Ancient Burial Traditions of Japan


Brenda Garcia, Contributor

 Ancient Burial Traditions of Japan

Have you ever been curious about death? How do others perceive it? Their burial customs? The old beliefs of death? Well, today I will answer your questions.  

Japan’s belief in the afterlife was based on native Shinto (the worship of ancestors, nature spirits, and the belief of sacred power in animate or inanimate objects) mixed with Buddhism. The dead weren’t seen as exactly passing away as it was believed they would take the role of a Kami. A kami is a minor deity that stays within its area and can affect human lives. As they were believed to stay in the area, that might explain one of the very ancient traditions.

Once a dead relative was found at home, the family would leave the house and find another place to live in.  They wouldn’t leave the body there forever, as there are a series of events that were done first before the body was able to be buried. Food would be offered for the dead person in the house and there would be rituals that would last several days. Not just this but there was music and dancing done too to be done. Once everything was done, the body would be buried and the house was left to become a shrine.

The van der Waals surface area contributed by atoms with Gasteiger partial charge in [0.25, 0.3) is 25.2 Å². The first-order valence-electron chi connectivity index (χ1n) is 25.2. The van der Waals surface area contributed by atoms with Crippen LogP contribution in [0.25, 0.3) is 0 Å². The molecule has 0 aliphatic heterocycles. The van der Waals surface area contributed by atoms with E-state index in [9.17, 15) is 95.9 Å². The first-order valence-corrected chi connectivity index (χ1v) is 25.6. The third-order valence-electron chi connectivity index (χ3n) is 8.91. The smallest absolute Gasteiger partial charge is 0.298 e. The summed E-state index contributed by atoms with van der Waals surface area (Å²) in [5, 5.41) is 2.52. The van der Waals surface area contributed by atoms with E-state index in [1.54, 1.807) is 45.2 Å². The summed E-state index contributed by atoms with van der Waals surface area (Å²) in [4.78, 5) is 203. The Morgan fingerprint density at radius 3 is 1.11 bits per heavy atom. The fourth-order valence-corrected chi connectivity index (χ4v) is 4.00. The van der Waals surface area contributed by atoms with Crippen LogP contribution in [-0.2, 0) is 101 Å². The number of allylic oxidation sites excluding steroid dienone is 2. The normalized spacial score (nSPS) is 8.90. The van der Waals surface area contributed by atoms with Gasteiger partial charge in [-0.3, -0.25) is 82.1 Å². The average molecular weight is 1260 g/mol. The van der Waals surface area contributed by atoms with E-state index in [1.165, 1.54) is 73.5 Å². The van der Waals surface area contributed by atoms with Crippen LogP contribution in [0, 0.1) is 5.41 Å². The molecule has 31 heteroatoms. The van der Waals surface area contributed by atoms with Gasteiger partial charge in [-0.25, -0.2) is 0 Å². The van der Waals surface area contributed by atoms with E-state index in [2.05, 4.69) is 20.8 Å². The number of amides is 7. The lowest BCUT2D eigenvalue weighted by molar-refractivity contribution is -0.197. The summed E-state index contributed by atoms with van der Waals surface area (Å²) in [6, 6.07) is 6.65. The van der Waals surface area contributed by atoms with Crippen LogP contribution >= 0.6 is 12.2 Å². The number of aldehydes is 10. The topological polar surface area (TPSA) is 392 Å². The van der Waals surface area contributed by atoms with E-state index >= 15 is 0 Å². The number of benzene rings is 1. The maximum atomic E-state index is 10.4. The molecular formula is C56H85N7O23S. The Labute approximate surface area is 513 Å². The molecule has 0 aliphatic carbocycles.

There was also an old tradition that involves human sacrifices. The people would be buried all the way up to their necks. Another old tale of sacrifices was that if a bow appeared above a house, a daughter shall be sacrificed to have good hunting. This practice was allegedly stopped by Emperor Suinin. However, the Emperor Kotoku had to ban other forms of sacrifices.   

The last custom I shall mention today was to hang a purse on the neck of the deceased.  The purse would have been filled with three copper coins. They had coins so that they would be able to cross the River of Three Roads. These customs were real based on the book I read.